- Appreciation for diversity
Many schools have struggled to hire qualified educators, but veterans have stepped into the role to fill the gap. The experience veterans have had as leaders have turned them into excellent teachers and role models for young men and women. Lt. Col. Joseph Gross, a teacher of geography and world history at Southside High School in San Antonio, says that while every teacher tries to reach out to students to prepare them for the upcoming job market, an advantage comes from having military experience.
Engaging the Students
Some veterans believe that having an experience in the military has engaged students to ensure they keep an interest in the subject being taught. For example, Gross said that in his job for the military, he had to travel around Europe and Asia in places that most of the world will never see. This engages the classroom when veterans teach about ancient Roman history, and the teacher can show pictures of themselves at the location.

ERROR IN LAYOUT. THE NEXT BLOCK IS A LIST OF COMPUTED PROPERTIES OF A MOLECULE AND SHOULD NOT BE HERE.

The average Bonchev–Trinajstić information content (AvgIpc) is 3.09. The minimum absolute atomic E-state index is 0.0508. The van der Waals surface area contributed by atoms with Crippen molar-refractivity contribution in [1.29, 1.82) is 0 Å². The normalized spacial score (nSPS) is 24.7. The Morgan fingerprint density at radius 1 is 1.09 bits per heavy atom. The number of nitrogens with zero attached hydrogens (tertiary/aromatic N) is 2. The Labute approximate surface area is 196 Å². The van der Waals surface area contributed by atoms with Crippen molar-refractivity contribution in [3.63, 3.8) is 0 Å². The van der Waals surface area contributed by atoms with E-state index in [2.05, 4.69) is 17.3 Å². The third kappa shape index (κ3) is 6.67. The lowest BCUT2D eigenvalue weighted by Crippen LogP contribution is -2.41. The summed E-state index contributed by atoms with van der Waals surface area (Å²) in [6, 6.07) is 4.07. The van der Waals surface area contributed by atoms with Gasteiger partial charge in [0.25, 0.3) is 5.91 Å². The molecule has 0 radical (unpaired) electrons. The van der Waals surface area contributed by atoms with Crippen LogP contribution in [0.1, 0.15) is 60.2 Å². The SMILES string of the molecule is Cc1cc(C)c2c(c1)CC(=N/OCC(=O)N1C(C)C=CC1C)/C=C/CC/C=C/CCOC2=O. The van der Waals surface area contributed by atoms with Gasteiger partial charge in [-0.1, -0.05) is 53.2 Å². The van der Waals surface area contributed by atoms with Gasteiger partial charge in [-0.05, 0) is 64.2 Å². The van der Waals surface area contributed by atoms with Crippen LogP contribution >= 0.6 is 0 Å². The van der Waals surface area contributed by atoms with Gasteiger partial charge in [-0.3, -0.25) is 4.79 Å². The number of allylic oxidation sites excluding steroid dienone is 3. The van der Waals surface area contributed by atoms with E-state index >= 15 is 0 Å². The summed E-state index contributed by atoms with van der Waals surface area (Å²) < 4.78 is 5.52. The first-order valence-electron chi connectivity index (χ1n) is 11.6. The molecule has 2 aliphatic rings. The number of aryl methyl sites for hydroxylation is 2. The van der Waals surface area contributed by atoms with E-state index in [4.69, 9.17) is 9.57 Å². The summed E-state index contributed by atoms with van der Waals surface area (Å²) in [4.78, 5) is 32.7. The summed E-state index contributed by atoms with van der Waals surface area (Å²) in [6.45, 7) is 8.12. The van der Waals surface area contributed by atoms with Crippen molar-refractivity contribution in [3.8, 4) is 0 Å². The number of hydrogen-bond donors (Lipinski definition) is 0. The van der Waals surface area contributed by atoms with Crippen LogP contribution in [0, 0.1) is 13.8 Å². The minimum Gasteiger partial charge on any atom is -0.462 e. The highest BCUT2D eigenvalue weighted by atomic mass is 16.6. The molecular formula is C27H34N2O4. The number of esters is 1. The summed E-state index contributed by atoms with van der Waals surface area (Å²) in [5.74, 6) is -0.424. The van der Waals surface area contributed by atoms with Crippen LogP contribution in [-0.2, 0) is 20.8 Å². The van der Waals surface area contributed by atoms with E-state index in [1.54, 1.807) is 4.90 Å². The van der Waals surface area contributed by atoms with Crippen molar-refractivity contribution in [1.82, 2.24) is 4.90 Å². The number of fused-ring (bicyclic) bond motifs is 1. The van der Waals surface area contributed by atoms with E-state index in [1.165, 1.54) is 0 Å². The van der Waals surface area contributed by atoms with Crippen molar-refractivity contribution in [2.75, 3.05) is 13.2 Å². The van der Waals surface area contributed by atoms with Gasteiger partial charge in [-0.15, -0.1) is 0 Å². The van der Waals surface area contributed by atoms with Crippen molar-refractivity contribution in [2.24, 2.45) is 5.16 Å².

Controlling a Rowdy Classroom
Teachers have to control a rowdy classroom and military-level leadership has proven useful in doing this. 1st Sgt. Christopher Karayannis, a teacher at Thomas Edison High School, says that his military experience gave him confidence when in the classroom to keep things focused and under control.
Veterans also have the advantage of improving the retention rate because they tend to have more discipline than the average individual. That’s because the military teaches people how to have more discipline, and this carries over into all aspects of their life. The teacher shortage has been a dire problem, and many of the teachers in the classrooms today have less than 10 years of experience in teaching. This is the future of America and having veterans in the school system has proven an asset.